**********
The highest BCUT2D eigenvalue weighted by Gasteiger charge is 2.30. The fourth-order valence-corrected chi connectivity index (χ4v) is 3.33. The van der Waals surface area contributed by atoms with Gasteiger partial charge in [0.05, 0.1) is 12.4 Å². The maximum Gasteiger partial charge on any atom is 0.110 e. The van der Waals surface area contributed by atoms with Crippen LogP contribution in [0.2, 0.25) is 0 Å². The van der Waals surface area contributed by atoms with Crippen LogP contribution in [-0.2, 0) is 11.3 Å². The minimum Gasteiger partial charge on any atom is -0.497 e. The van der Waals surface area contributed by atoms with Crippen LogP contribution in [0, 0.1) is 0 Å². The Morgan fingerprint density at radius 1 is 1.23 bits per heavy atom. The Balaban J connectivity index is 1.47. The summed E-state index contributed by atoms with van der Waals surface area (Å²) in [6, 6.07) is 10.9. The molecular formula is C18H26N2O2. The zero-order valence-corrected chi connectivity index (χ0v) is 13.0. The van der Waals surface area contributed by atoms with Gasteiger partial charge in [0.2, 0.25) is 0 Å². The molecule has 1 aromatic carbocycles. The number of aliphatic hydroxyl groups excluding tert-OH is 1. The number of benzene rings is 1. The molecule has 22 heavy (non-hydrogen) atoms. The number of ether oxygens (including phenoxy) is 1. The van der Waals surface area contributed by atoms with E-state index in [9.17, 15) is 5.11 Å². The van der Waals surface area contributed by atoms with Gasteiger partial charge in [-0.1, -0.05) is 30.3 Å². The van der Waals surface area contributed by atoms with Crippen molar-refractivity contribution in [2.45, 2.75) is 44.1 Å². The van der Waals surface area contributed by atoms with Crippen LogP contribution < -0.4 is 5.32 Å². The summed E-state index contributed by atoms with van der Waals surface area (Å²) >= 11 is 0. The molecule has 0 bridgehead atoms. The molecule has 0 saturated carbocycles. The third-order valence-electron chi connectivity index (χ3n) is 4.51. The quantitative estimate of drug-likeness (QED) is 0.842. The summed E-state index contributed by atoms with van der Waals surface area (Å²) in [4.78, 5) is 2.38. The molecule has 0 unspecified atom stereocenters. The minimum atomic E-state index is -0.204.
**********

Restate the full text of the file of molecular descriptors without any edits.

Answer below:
The highest BCUT2D eigenvalue weighted by Gasteiger charge is 2.30. The fourth-order valence-corrected chi connectivity index (χ4v) is 3.33. The van der Waals surface area contributed by atoms with Gasteiger partial charge in [0.05, 0.1) is 12.4 Å². The maximum Gasteiger partial charge on any atom is 0.110 e. The van der Waals surface area contributed by atoms with Crippen LogP contribution in [0.2, 0.25) is 0 Å². The van der Waals surface area contributed by atoms with Crippen LogP contribution in [-0.2, 0) is 11.3 Å². The minimum Gasteiger partial charge on any atom is -0.497 e. The van der Waals surface area contributed by atoms with Crippen LogP contribution in [0, 0.1) is 0 Å². The Morgan fingerprint density at radius 1 is 1.23 bits per heavy atom. The Balaban J connectivity index is 1.47. The summed E-state index contributed by atoms with van der Waals surface area (Å²) in [6, 6.07) is 10.9. The molecular formula is C18H26N2O2. The zero-order valence-corrected chi connectivity index (χ0v) is 13.0. The van der Waals surface area contributed by atoms with Gasteiger partial charge in [0.2, 0.25) is 0 Å². The molecule has 1 aromatic carbocycles. The number of aliphatic hydroxyl groups excluding tert-OH is 1. The number of benzene rings is 1. The molecule has 22 heavy (non-hydrogen) atoms. The number of ether oxygens (including phenoxy) is 1. The van der Waals surface area contributed by atoms with E-state index in [9.17, 15) is 5.11 Å². The van der Waals surface area contributed by atoms with Gasteiger partial charge in [-0.1, -0.05) is 30.3 Å². The van der Waals surface area contributed by atoms with Crippen molar-refractivity contribution in [2.45, 2.75) is 44.1 Å². The van der Waals surface area contributed by atoms with Crippen LogP contribution < -0.4 is 5.32 Å². The summed E-state index contributed by atoms with van der Waals surface area (Å²) >= 11 is 0. The molecule has 0 bridgehead atoms. The molecule has 0 saturated carbocycles. The third-order valence-electron chi connectivity index (χ3n) is 4.51. The quantitative estimate of drug-likeness (QED) is 0.842. The summed E-state index contributed by atoms with van der Waals surface area (Å²) in [4.78, 5) is 2.38. The molecule has 0 unspecified atom stereocenters. The minimum atomic E-state index is -0.204.